India's reels on wheels facing the end of the road
OND, India |
OND, India (Reuters) - The sleepy village of Ond comes alive for a week every year when trucks loaded with tents and projectors reach its outskirts.
The tents are pitched in open fields, converting the trucks into projection rooms for screening the latest Indian blockbusters to exuberant villagers, who otherwise have few chances to see a film at all.
But now, this decades-old tradition known as the "talkie" is under threat in the face of cable television and a flood of pirated CDs and DVDs.
"People used to like touring cinemas a lot, but after these new modes of entertainment only about 10 percent of the people come here to watch films," said Anup Chadha, the owner of Anup Talkies, one such company.
Anup, 31, inherited the firm from his father, who started in the era of black and white and ran the company for 40 years.
In Ond, some 350 km (218 miles) south of Mumbai, India's cinema capital and home to its Bollywood film industry, three different companies of touring talkies show films of different genres, in a bid to attract as much of an audience as they can.
Each company runs five shows of three hours each, with the last film show ending at three in the morning. Tickets cost less than half a dollar, about 15 to 20 Indian rupees.
The shows are packed with people of all ages, who stare raptly at the films as they are shown. Children jump and clap along with the scenes, although some lie down in their parents' laps as the hour grows late, eyes still fixed on the film.
For women, who often have few chances to leave the four walls of their homes, it is an eagerly awaited outing. Dressed in bright saris, they queue at ticket counters for what is one of their only forms of entertainment.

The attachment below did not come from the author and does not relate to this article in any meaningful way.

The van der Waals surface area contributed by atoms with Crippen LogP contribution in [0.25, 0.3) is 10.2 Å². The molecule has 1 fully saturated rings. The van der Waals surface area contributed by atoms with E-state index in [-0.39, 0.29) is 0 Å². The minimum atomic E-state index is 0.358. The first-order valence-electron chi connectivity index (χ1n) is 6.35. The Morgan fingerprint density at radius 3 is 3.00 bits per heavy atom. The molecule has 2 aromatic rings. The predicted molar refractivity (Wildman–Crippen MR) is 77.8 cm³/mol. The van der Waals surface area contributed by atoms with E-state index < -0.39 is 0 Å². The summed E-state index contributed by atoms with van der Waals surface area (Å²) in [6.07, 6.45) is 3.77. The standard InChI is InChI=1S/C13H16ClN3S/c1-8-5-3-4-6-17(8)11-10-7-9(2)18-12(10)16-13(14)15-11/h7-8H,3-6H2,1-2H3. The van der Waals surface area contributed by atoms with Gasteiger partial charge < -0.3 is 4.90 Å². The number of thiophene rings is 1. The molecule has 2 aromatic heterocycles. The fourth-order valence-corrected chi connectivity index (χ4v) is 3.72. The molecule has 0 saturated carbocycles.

Despite this, though, the threat to the "tambu" - tent talkies -- looms larger every year.
"There were around 50 such tambu talkies in Satara district 10 years ago, but today only seven or eight are left," said Jaywant Thorat, 45, the owner of Ayodhya Talkies.
"We are running these theatres just because of our passion for it. If we shut down our tambu cinemas, regional cinema will find no audience since they don't show these films at multiplexes in the city," he added, referring to the fact that local language films are also shown.
Not all the owners are giving up without a fight.
Some have devised new marketing strategies, such as distributing packets of shampoo and pocket-sized pictures of film actresses with the tickets, but the money from this is small.
Anup Chadha forecasts that touring talkies will be extinct within five years if the government doesn't step in.
"Sometimes I want to shut down this business but there are so many people associated with this talkie that I hang on for them," he said.
If that happens, the only cinema available to people in the villages may come from local devotees such as Suresh, a farmer who is also the owner of Akshay Talkies and has converted a vintage truck to a projector room, using a tractor to pull it.
"We can't afford to go to watch a film in a theatre, especially with the nearest town being 70 km (43.50 miles) away from here," said Vikas Shinde, a farmer who waited eagerly at the counter to grab his ticket.
"These talkies are just 100 metres (yards) away from my house."
(Editing by Elaine Lies)
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